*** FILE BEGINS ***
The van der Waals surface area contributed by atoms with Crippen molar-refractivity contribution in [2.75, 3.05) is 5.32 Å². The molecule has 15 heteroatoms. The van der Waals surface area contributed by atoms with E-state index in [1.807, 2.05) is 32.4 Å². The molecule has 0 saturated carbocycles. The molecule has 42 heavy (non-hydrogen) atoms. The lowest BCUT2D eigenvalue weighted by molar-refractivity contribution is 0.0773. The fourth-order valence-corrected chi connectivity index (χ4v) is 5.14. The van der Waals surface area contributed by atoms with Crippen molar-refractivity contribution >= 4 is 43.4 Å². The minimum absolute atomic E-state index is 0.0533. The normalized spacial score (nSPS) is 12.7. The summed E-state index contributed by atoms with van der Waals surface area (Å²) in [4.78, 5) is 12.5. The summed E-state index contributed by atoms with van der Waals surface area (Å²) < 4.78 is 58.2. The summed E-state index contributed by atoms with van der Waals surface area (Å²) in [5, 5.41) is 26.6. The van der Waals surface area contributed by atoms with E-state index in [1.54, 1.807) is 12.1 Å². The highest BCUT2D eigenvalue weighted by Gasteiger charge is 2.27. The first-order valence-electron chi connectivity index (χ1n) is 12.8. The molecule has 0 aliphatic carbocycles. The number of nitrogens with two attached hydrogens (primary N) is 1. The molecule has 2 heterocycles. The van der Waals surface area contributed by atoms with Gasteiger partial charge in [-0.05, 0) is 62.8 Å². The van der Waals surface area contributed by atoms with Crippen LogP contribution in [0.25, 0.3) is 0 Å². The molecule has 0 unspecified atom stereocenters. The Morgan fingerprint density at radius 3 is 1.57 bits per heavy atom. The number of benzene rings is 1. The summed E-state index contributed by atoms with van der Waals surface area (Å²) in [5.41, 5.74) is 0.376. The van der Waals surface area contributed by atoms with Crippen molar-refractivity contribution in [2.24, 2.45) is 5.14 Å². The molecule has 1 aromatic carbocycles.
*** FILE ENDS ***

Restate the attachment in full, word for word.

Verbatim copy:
The van der Waals surface area contributed by atoms with Crippen molar-refractivity contribution in [2.75, 3.05) is 5.32 Å². The molecule has 15 heteroatoms. The van der Waals surface area contributed by atoms with E-state index in [1.807, 2.05) is 32.4 Å². The molecule has 0 saturated carbocycles. The molecule has 42 heavy (non-hydrogen) atoms. The lowest BCUT2D eigenvalue weighted by molar-refractivity contribution is 0.0773. The fourth-order valence-corrected chi connectivity index (χ4v) is 5.14. The van der Waals surface area contributed by atoms with Crippen molar-refractivity contribution >= 4 is 43.4 Å². The minimum absolute atomic E-state index is 0.0533. The normalized spacial score (nSPS) is 12.7. The summed E-state index contributed by atoms with van der Waals surface area (Å²) in [4.78, 5) is 12.5. The summed E-state index contributed by atoms with van der Waals surface area (Å²) < 4.78 is 58.2. The summed E-state index contributed by atoms with van der Waals surface area (Å²) in [5, 5.41) is 26.6. The van der Waals surface area contributed by atoms with E-state index in [1.54, 1.807) is 12.1 Å². The highest BCUT2D eigenvalue weighted by Gasteiger charge is 2.27. The first-order valence-electron chi connectivity index (χ1n) is 12.8. The molecule has 0 aliphatic carbocycles. The number of nitrogens with two attached hydrogens (primary N) is 1. The molecule has 2 heterocycles. The van der Waals surface area contributed by atoms with Gasteiger partial charge in [-0.05, 0) is 62.8 Å². The van der Waals surface area contributed by atoms with Crippen LogP contribution in [0.25, 0.3) is 0 Å². The molecule has 0 unspecified atom stereocenters. The Morgan fingerprint density at radius 3 is 1.57 bits per heavy atom. The number of benzene rings is 1. The summed E-state index contributed by atoms with van der Waals surface area (Å²) in [5.41, 5.74) is 0.376. The van der Waals surface area contributed by atoms with Crippen molar-refractivity contribution in [2.24, 2.45) is 5.14 Å². The molecule has 1 aromatic carbocycles.